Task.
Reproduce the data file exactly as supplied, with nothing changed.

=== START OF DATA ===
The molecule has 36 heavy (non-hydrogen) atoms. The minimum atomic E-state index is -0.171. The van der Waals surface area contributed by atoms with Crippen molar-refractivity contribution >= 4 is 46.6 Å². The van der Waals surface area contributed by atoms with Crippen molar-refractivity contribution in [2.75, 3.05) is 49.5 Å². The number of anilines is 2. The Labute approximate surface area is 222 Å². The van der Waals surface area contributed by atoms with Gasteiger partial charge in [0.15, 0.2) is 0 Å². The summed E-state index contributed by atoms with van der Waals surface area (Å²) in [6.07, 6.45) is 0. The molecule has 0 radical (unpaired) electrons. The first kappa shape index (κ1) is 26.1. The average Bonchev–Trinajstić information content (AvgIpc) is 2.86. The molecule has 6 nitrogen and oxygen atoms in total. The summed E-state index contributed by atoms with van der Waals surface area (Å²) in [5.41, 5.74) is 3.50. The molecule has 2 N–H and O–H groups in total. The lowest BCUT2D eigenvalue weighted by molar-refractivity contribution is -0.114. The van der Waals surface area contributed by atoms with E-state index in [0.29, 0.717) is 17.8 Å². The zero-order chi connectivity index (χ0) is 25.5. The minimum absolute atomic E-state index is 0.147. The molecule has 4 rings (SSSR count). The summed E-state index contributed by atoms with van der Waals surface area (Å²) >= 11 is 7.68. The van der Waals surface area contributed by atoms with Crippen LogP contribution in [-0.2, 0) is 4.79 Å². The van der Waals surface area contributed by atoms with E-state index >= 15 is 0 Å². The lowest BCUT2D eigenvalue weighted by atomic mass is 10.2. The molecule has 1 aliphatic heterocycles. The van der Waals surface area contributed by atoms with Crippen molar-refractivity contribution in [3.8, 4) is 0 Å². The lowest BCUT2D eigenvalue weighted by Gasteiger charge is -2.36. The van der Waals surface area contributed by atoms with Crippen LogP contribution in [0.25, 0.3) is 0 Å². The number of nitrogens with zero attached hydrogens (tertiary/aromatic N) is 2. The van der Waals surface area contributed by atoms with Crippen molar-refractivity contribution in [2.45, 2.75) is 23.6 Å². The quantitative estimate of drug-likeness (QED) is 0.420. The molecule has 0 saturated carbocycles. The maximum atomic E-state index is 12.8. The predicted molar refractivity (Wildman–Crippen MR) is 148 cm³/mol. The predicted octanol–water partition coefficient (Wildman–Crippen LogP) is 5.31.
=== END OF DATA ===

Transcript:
The molecule has 36 heavy (non-hydrogen) atoms. The minimum atomic E-state index is -0.171. The van der Waals surface area contributed by atoms with Crippen molar-refractivity contribution >= 4 is 46.6 Å². The van der Waals surface area contributed by atoms with Crippen molar-refractivity contribution in [2.75, 3.05) is 49.5 Å². The number of anilines is 2. The Labute approximate surface area is 222 Å². The van der Waals surface area contributed by atoms with Gasteiger partial charge in [0.15, 0.2) is 0 Å². The summed E-state index contributed by atoms with van der Waals surface area (Å²) in [6.07, 6.45) is 0. The molecule has 0 radical (unpaired) electrons. The first kappa shape index (κ1) is 26.1. The average Bonchev–Trinajstić information content (AvgIpc) is 2.86. The molecule has 6 nitrogen and oxygen atoms in total. The summed E-state index contributed by atoms with van der Waals surface area (Å²) in [5.41, 5.74) is 3.50. The molecule has 2 N–H and O–H groups in total. The lowest BCUT2D eigenvalue weighted by molar-refractivity contribution is -0.114. The van der Waals surface area contributed by atoms with E-state index in [0.29, 0.717) is 17.8 Å². The zero-order chi connectivity index (χ0) is 25.5. The minimum absolute atomic E-state index is 0.147. The molecule has 4 rings (SSSR count). The summed E-state index contributed by atoms with van der Waals surface area (Å²) >= 11 is 7.68. The van der Waals surface area contributed by atoms with Crippen LogP contribution in [-0.2, 0) is 4.79 Å². The van der Waals surface area contributed by atoms with E-state index >= 15 is 0 Å². The lowest BCUT2D eigenvalue weighted by atomic mass is 10.2. The molecule has 1 aliphatic heterocycles. The van der Waals surface area contributed by atoms with Crippen molar-refractivity contribution in [3.8, 4) is 0 Å². The lowest BCUT2D eigenvalue weighted by Gasteiger charge is -2.36. The van der Waals surface area contributed by atoms with Crippen LogP contribution in [0.25, 0.3) is 0 Å². The number of nitrogens with zero attached hydrogens (tertiary/aromatic N) is 2. The van der Waals surface area contributed by atoms with Crippen molar-refractivity contribution in [2.45, 2.75) is 23.6 Å². The quantitative estimate of drug-likeness (QED) is 0.420. The molecule has 0 saturated carbocycles. The maximum atomic E-state index is 12.8. The predicted molar refractivity (Wildman–Crippen MR) is 148 cm³/mol. The predicted octanol–water partition coefficient (Wildman–Crippen LogP) is 5.31.